Potential drug discovery for leishmaniasis
Leishmaniasis focus on the same drug targets as those drugs used to
treat sleeping sickness and Chagas disease, raising the possibility
of a multi-functional drug that will cure all three tropical
Research on the sulphur containing parasitic molecule, trypanothione, which is responsible for these diseases has led to the discovery that these parasites use trypanothione to fend off free radicals and other toxic oxidants produced by the immune system of the infected patient.
Enzymes involved in this process are the primary targets of new drugs, one of which is related to a cancer drug target.
Antimonial drugs effectively neutralise the leishmania parasite's antioxidant defence system allowing the patient to clear the infection. This may explain why so many patients co-infected with HIV fail to respond well to treatment with antimonials.
Professor Alan Fairlamb at the University of Dundee explained that: "Many cases of leishmaniasis in India are now proving resistant to the traditional antimony drugs so new modern drugs are needed soon."
"Resistance to antimonials also involve trypanothione," he said.
Fairlamb now plans for his team to investigate how they use their discovery to reverse resistance to antimonials until better, safer drugs are developed.
Currently, the treatment of Leishmaniasis is limited to four drugs. The first line compounds are the two pentavalent antimonials, sodium stibogluconate (Pentostam) and meglumine antimoniate (Glucantime). Failures and relapses occur in all forms of leishmaniasis and constitute approximately 10-25 per cent of cases. If these drugs are not effective, the second line compounds of pentamidine (Lomidine) and amphotericine B (Fungizone) are used.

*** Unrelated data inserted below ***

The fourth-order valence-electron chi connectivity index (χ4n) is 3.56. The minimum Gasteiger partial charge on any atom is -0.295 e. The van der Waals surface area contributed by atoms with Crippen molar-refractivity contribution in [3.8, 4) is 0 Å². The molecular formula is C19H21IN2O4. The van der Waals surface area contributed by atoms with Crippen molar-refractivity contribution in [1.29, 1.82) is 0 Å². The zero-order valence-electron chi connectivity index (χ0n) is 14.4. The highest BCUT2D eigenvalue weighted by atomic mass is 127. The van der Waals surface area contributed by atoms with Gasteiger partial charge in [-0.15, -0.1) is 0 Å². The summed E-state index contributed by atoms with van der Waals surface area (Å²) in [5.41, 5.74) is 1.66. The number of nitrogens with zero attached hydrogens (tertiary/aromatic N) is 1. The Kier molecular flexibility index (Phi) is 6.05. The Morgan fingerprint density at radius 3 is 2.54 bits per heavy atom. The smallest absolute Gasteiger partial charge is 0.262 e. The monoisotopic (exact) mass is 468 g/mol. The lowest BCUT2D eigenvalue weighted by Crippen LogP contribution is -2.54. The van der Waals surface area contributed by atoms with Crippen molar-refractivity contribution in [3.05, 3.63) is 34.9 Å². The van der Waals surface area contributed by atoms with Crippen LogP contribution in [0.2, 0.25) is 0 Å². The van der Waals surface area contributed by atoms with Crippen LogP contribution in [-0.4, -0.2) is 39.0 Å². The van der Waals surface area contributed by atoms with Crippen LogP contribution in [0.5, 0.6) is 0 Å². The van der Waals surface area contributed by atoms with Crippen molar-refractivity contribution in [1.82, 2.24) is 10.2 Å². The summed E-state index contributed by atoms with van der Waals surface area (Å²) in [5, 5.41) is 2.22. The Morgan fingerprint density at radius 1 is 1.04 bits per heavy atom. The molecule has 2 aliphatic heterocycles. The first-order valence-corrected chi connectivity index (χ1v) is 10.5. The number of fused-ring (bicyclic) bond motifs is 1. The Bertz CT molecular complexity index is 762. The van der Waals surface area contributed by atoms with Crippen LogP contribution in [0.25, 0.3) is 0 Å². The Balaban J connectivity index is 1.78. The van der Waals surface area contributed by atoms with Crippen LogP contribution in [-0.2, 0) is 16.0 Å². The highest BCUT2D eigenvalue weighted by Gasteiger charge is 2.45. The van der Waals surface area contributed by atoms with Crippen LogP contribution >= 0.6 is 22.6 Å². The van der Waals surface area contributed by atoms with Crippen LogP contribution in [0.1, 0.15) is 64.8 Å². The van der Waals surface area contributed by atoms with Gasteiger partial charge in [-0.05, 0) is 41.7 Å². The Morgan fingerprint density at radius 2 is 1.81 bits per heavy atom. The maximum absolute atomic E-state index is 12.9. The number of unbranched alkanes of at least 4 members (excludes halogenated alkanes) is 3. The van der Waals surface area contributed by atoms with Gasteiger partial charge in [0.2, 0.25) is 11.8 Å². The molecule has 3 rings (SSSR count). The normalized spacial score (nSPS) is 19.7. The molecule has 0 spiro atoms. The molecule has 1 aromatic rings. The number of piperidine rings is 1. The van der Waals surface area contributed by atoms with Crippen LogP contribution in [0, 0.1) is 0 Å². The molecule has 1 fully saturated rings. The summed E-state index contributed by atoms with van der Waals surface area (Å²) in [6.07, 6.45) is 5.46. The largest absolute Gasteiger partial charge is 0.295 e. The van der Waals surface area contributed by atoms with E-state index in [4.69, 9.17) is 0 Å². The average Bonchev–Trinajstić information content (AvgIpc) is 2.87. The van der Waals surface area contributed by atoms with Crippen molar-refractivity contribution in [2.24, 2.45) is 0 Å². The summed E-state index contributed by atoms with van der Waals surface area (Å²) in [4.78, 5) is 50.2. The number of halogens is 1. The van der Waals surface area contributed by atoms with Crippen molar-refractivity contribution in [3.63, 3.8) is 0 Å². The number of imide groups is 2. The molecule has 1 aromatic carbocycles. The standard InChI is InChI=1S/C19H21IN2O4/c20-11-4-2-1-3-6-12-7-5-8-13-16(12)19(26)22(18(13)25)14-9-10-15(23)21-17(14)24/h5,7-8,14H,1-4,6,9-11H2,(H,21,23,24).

The discovery is all the more important considering the treatment of parasitic-based diseases over recent years has undergone a distinct lack of investment by the pharmaceutical companies who argue that research and development is too costly and risky to invest in low-return neglected diseases. Indeed, many drugs effective against tropical diseases are no longer available or in danger of being pulled from the market because they are unprofitable.
The World Health Organization (WHO) estimated less than 10 per cent of the $56 billion (€45.6 billion) spent worldwide each year on health research is directed toward diseases that afflict 90 per cent of the world's population.
US production was stopped of praziquantel, a drug used to treat schistosomiasis, a parasitic disease that can cause chronic liver damage and affects about 200 million people worldwide because it was losing money.
The Lancet compiled data from the US Food and Drug Administration and the European Agency for the Evaluation of Medicinal Products, and reviewed current public and private initiatives through an analysis of recently published studies. They found that, of 1393 new chemical entities marketed between 1975 and 1999, only 16 were for tropical diseases and tuberculosis.
There was a 13-fold greater chance of a drug being brought to market for central-nervous-system disorders or cancer than for a neglected disease.